Regulatory headwinds topple Facebook's cryptocurrency initiative

After years of name changes, attempted regulatory appeasement, and little progress, Facebook and its partners are reportedly ready to sell off what remains of their once-lofty Libra cryptocurrency initiative.

Facebook's plans to be an early power in the rise of cryptocurrency appear to have collapsed, as reports are pouring in that its Diem Association (formerly Libra Association) stablecoin initiative is winding down and selling off its assets. 

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The company's plan began in 2019 when Mark Zuckerberg revealed Libra, positioning it as a new form of cryptocurrency that could be used as a payment method within the Facebook Messenger and WhatsApp platforms. Initial partners in the project included major payment card players like Visa and Mastercard, as well as retailers like eBay. 

The plan was to let these partners and others handle Libra's blockchain management, with all transactions being verified and processed by them. Facebook also planned to back the coin with traditional currency, making it a "stablecoin," or a form of cryptocurrency that inexorably ties its value to an external asset, like the US Dollar or gold prices. 

The Libra Association was almost immediately set upon by concerned regulators that worried its anonymous nature could explode online criminal activity and that its member partners could violate US finance laws by circumventing traditional currencies. 

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Over the next couple of years, Libra would undergo a name change to Diem (as would Facebook's parent company) and would continue attempting to appease regulators, but to no avail. The initiative eventually lost some of its largest backers before taking yet another blow from a US Treasury report on stablecoins said a commercial firm also acting as a cryptocurrency issuer would "lead to an excessive concentration of economic power."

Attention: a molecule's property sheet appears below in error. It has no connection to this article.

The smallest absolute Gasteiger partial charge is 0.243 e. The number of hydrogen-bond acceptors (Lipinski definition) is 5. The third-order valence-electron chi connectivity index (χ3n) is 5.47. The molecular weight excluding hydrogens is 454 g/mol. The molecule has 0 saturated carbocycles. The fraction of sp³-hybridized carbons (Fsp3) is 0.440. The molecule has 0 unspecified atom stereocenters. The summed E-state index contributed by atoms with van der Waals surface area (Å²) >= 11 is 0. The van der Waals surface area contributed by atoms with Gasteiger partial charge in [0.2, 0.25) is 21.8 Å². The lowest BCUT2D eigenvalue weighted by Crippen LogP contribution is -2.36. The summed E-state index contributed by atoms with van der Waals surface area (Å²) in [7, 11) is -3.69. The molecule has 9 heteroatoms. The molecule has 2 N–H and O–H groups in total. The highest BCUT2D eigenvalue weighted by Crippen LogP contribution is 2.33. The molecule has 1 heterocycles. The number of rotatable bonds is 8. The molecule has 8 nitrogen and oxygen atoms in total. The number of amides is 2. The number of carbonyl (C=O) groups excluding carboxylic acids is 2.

The writing was essentially on the wall at this point, with Facebook's Diem efforts having largely gone dark in recent months. So, it wasn't particularly surprising when Bloomberg reported that Facebook and its remaining partners were shopping Libra's assets around to potential buyers. 

Despite sites like Ars Technica claiming there was "not much to sell," The Wall Street Journal now says Facebook and the remaining stakeholders are planning to sell Libra's assets to Silvergate Capital for $200 million. Silvergate, it's worth noting, is the same bank Facebook had intended to team with for the issuance of its Diem/Libra stablecoin. 

It's unclear exactly what Silvergate may be acquiring and what its plans for those assets might be. However, it has called itself a "leading back for business & crypto," meaning any valuable assets relating to cryptocurrency would likely be of interest.  

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